Bruce and I had a wonderful “stay-cation” this week and I stepped back into the pulpit to preach this morning. We also put together a last minute ensemble to sing “Light Of The World” from Godspell, which was so. much. fun. I love the summer because things are a little less hectic on a Sunday morning and I can participate in so much more of the music!
Here is this morning’s sermon … my apologies to anyone who is hungry after they read it. 🙂
Rehoboth Congregational Church
August 9, 2015
John 6:35, 41-51
When We Are Spiritually Hangry
When Bruce and I moved to Atlanta, my mom took Bruce aside and said, “Bruce there is one thing that you need to know about living with Sarah.”
Without missing a beat, Bruce looked at her and said, “Feed her when she’s hungry.”
Looking slightly relieved, my mom gave Bruce a hug and said, “You two are going to be just fine.”
Apparently I have a bit of a reputation. WHATEVER. I won’t lie; when I get really hungry, I tend to get a little bit punchy. And there may be a slight chance my mom is just traumatized from this time we were at a conference together and she was trying to get me to do some post-conference sightseeing before dinner and I was on the verge of tears saying over and over again, “I JUST WANT A CHICKEN CAESAR SALAD!”
Okay, but seriously – who can blame me, really? When I am hungry, dehydrated, lacking protein and my blood sugar is out of whack, how am I supposed to be a pleasant person?
It’s a mystery.
Here is the deal, though: I am not the only one that gets like this! There is even a word that describes people like us. “Hangry” – an amalgam of “hungry” and “angry” – is an adjective used to describe this feeling of overwhelming hunger, frustration, anger, irritability and emotion.
(According to Urban Dictionary, that is.)
I am sure that most of you have experienced this on some level at one point or another in your lives. Do you know the feeling that I am talking about? Where you are hungry, but are too cranky to do anything about it; where someone is offering to cook you something or take you somewhere to eat but you cannot decide what you want or where you want to go; where you know you are whining but just cannot stop; where something that you normally find endearing or adorable is infuriating; and where you almost need to put yourself in timeout until you eat, drink, rest and let your body balance itself out again.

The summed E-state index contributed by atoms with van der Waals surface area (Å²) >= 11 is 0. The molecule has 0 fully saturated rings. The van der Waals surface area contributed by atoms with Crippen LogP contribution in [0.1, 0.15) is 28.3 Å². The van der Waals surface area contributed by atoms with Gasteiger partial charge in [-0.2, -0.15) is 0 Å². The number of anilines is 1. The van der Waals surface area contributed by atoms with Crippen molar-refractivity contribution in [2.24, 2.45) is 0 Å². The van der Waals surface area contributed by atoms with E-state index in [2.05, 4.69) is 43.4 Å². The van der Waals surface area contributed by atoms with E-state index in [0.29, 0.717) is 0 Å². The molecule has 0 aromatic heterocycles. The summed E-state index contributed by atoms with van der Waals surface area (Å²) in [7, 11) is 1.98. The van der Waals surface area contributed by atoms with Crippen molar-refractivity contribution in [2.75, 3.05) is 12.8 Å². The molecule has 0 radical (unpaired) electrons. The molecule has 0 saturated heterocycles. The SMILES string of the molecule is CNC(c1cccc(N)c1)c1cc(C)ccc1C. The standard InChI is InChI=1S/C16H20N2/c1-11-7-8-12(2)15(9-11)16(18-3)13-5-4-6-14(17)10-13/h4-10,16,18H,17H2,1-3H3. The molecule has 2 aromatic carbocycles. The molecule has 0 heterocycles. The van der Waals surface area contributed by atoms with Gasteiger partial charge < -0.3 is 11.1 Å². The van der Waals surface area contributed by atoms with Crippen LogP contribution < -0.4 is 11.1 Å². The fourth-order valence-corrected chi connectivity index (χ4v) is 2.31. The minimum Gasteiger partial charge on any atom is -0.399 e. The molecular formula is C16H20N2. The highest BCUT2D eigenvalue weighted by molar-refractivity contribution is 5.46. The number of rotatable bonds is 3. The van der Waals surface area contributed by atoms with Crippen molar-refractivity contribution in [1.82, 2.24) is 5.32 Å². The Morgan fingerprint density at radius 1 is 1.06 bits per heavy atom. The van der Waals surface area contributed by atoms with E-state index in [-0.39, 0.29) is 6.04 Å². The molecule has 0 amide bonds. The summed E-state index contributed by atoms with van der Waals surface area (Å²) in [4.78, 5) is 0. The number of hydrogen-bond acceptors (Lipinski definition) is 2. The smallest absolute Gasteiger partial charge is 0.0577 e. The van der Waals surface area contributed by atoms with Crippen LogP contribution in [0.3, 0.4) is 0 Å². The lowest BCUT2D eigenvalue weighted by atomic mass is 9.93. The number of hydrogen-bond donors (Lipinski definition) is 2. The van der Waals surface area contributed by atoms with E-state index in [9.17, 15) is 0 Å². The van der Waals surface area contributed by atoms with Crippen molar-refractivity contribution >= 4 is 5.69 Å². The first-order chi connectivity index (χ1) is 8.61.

Okay, this is starting to sound like a pharmaceutical commercial.
Food is obviously an important part of our lives. In addition to the mere deliciousness of flavors and different styles of cuisine, food is essential to our survival as human beings. We need food to nourish our bodies; very often how we exist in bodily form is directly correlated to the food that we put into our bodies.
(So you see why I needed that Chicken Caesar Salad.)
With food being so crucial to our existence as human beings, I do not think that it is coincidence that there are so many stories and metaphors about food in the Gospels. And so I was thinking about what it feels like to be “hangry” as I read the scripture for this week.
Jesus said, “I am the bread of life. Whoever comes to me will never be hungry, and whoever believes in me will never be thirsty.” 
I think the use of bread was intentional here. Think about it; Jesus did not say, “I am the perfectly balanced garden salad of life.” He said, “I am the bread of life”; I am the nourishing and filling and comforting and warm and soft and garlic-oil-dipped and mouth-watering bread of life.
When Bruce and I lived in Atlanta, we worked with the Youth Group at our church. One weekend they participated in a 30 Hour Famine and we broke the famine on Saturday morning with communion. We were all so hungry by the time we broke our fast that once we all took communion (we had gathered in a circle and served one another by intinction), we continued to pass the loaf of bread around the circle until every last piece of bread had been eaten.
In that moment of hunger, that bread was exactly what we needed.